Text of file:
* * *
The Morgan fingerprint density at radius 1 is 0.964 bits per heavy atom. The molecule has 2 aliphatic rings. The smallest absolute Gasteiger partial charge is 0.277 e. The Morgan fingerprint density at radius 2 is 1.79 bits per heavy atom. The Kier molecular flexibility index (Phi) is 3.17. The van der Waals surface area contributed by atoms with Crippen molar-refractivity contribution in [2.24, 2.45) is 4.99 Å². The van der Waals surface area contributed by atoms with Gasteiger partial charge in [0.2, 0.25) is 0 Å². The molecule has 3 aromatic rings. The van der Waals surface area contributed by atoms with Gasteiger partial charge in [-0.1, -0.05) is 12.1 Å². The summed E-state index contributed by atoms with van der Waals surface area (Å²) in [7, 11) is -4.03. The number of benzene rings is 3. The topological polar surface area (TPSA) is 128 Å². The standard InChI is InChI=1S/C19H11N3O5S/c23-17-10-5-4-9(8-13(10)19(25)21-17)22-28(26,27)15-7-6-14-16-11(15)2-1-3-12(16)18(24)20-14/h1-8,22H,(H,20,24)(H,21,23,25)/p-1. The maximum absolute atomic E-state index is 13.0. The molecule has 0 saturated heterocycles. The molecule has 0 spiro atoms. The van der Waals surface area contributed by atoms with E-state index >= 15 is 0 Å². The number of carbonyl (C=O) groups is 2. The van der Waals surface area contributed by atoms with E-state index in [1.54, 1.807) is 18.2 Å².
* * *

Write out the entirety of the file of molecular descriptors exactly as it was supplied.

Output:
The Morgan fingerprint density at radius 1 is 0.964 bits per heavy atom. The molecule has 2 aliphatic rings. The smallest absolute Gasteiger partial charge is 0.277 e. The Morgan fingerprint density at radius 2 is 1.79 bits per heavy atom. The Kier molecular flexibility index (Phi) is 3.17. The van der Waals surface area contributed by atoms with Crippen molar-refractivity contribution in [2.24, 2.45) is 4.99 Å². The van der Waals surface area contributed by atoms with Gasteiger partial charge in [0.2, 0.25) is 0 Å². The molecule has 3 aromatic rings. The van der Waals surface area contributed by atoms with Gasteiger partial charge in [-0.1, -0.05) is 12.1 Å². The summed E-state index contributed by atoms with van der Waals surface area (Å²) in [7, 11) is -4.03. The number of benzene rings is 3. The topological polar surface area (TPSA) is 128 Å². The standard InChI is InChI=1S/C19H11N3O5S/c23-17-10-5-4-9(8-13(10)19(25)21-17)22-28(26,27)15-7-6-14-16-11(15)2-1-3-12(16)18(24)20-14/h1-8,22H,(H,20,24)(H,21,23,25)/p-1. The maximum absolute atomic E-state index is 13.0. The molecule has 0 saturated heterocycles. The molecule has 0 spiro atoms. The van der Waals surface area contributed by atoms with E-state index >= 15 is 0 Å². The number of carbonyl (C=O) groups is 2. The van der Waals surface area contributed by atoms with E-state index in [1.54, 1.807) is 18.2 Å².